I've been trying to find an answer to this for a few days.

I want to host a new azure website in either the Basic tier or Standard tier.

The site will be calling a third party service.

I need to give this service provider an IP address that they will whitelist. So when the new azure website makes requests to this service the IP address for the request needs to always be the same, as this will be the IP whitelisted.

I read that Azure offers "Reserved IPs" for cloud services and VMs but I wanted to know if something similar can be done with Azure Websites as I really don't want to go with cloud/VM.

My knowledge of networking is limited but as I understand it, if I were to get an IP SSL cert and apply that to my Azure Website then the website would have a static IP address.

If that is the case, would any requests to the third party service be hitting the service providers external firewall with this same static IP?

Thanks for any advice people can give.


An SSL cert with Web Sites will be tied to an inbound IP address. However, Web Sites does not provide a static outbound IP address.

If you need a static IP address to align with 3rd-party services, you'd need to have something residing in Azure (e.g. Application tier) running in a cloud service / VM that your web site accesses, and then have that app tier (with static IP address) communicate with your 3rd-party services.

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  • Perfect. Just the clarification I was looking for. Thanks. – strangerinthealps Jun 24 '14 at 13:16
  • @David - I noticed that when you go to the panel to add a custom host name to an Azure website that an IP address appears, and this address did not change when I assigned an SSL cert. The address that appeared prior to assigning the cert was not static? – Matthew Oct 14 '15 at 0:16
  • @strangerinthealps May I know what option you goes with to getting static outbound IP from Azure App Service Plan? – Kira Hao Aug 29 '17 at 5:59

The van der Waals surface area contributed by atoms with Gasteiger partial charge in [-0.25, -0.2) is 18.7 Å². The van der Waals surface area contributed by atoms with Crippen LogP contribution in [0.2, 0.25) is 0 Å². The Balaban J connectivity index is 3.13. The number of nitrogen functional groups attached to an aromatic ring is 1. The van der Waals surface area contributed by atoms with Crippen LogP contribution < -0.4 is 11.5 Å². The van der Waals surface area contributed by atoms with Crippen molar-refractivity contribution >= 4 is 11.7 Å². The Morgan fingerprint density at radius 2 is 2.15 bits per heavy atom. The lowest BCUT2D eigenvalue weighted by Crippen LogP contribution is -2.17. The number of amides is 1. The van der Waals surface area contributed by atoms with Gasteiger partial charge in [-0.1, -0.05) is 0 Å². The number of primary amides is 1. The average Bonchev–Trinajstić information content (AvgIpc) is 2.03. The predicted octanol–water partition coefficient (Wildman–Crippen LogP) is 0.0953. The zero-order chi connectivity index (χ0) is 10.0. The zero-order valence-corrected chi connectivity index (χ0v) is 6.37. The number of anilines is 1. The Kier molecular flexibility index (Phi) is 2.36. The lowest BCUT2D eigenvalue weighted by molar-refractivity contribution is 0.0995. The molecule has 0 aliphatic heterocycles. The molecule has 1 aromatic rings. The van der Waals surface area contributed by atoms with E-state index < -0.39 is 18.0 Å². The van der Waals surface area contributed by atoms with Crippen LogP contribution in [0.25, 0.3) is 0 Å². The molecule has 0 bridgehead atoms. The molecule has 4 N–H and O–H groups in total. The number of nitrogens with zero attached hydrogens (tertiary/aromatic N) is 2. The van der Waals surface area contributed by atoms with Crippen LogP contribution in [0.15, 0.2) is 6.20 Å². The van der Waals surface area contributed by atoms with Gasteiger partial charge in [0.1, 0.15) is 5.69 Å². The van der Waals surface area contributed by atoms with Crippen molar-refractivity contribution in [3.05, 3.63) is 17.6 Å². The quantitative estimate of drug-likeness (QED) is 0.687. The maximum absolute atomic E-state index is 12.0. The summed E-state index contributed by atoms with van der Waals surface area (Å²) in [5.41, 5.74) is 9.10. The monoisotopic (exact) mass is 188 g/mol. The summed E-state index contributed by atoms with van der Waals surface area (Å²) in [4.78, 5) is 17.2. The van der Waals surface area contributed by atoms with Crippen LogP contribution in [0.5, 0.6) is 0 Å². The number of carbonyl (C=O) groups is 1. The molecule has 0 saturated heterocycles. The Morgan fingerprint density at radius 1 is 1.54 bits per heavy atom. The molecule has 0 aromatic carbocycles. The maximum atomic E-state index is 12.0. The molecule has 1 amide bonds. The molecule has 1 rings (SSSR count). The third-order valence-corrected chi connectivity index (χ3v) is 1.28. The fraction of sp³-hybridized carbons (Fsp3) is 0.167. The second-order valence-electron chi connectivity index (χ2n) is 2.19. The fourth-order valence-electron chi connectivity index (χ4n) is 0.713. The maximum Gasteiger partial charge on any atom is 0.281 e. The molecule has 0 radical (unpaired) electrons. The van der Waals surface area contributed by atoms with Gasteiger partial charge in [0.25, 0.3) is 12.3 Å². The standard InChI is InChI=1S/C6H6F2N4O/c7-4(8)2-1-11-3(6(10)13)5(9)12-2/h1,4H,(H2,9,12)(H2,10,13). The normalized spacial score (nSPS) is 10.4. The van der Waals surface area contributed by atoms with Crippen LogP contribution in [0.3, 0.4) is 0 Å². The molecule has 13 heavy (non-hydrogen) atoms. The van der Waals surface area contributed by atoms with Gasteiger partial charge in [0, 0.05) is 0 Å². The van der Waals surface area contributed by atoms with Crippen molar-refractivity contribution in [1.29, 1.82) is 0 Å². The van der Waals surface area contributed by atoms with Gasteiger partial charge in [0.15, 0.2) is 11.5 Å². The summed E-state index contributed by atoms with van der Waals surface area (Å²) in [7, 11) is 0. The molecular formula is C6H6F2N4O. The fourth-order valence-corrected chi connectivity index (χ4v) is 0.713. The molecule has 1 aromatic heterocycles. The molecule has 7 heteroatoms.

• @KiraHao - I ended up going with an Azure Cloud Service with a reserved IP. This was some time back, so it may be that there are more recent alternative options in Azure that have become available since then. – strangerinthealps Sep 28 '17 at 11:08

As David Makogon's answer points out, applying an IP-based SSL certificate only gives the website a static inbound IP address.

However, the outbound IP address a website uses when making outbound network calls can be determined based on where your website is hosted. Microsoft has a list of the these IP addresses here. The third-party service would have to whitelist all of the IP addresses used by the scale unit your website is hosted in (e.g. waws-prod-am2-005).

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Correct me if I am wrong, but the information shared by Brant Bobby above shows that, in fact:

All Azure websites (/Web Apps) already have a discoverable and published outgoing IP address.

This outgoing IP address will never be unique to their own site however. So one must keep in mind if they use it for a white-list, it will be allowing in a lot of other Azure visitors hosted on the same scale unit.

Simply get the so-called "scale unit" name for your site, which is the same as what's given in your site's FTP address (and so forth), which is in the format: "waws-prod-[3LetterVar]-[3DigitNum]", e.g. waws-prod-blu-007.

As an example from that article, all the East US region Azure websites can find the four IP addresses their site may rely on as follows (so if white-listing, all 4 should be white-listed):

East US Region

Outbound IP addresses for each scale unit, currently 4 for each. They said they may add more IPs to each scale unit in the future, but these should not change.














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  • Very helpful. Thank you. – Robert Bolton Jun 20 '15 at 13:08
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    You can also now see the four outgoing ip addresses in the website itself, in the new portal under properties for the website. – Rasmus Apr 5 '16 at 7:23

Azure now supports having static outbound IP address as well.


If we do not want to go for costlier App Service Environment setup, we can directly use the outbound IP addresses mentioned in the Azure portal in properties section, Azure assures that it remain 99.9% static. Nothing really changes until there is some changes data center wide. Moreover, the reserved Ip what we use in IaaS is also not 100% reserved for us and azure provides SLA of 99.9% here as well. So, In my opinion, instead of going for ASE and hosting IaaS and using reserved IP, we can just use outbound Ip provided by azure, since we get same reliability in both cases.

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    As Nicolas has pointed out, these default outbound Ip addresses are shared by other services as well, that potentially belong to others users in Azure and this will be a security concern. – PhantomReference Sep 19 '16 at 11:40

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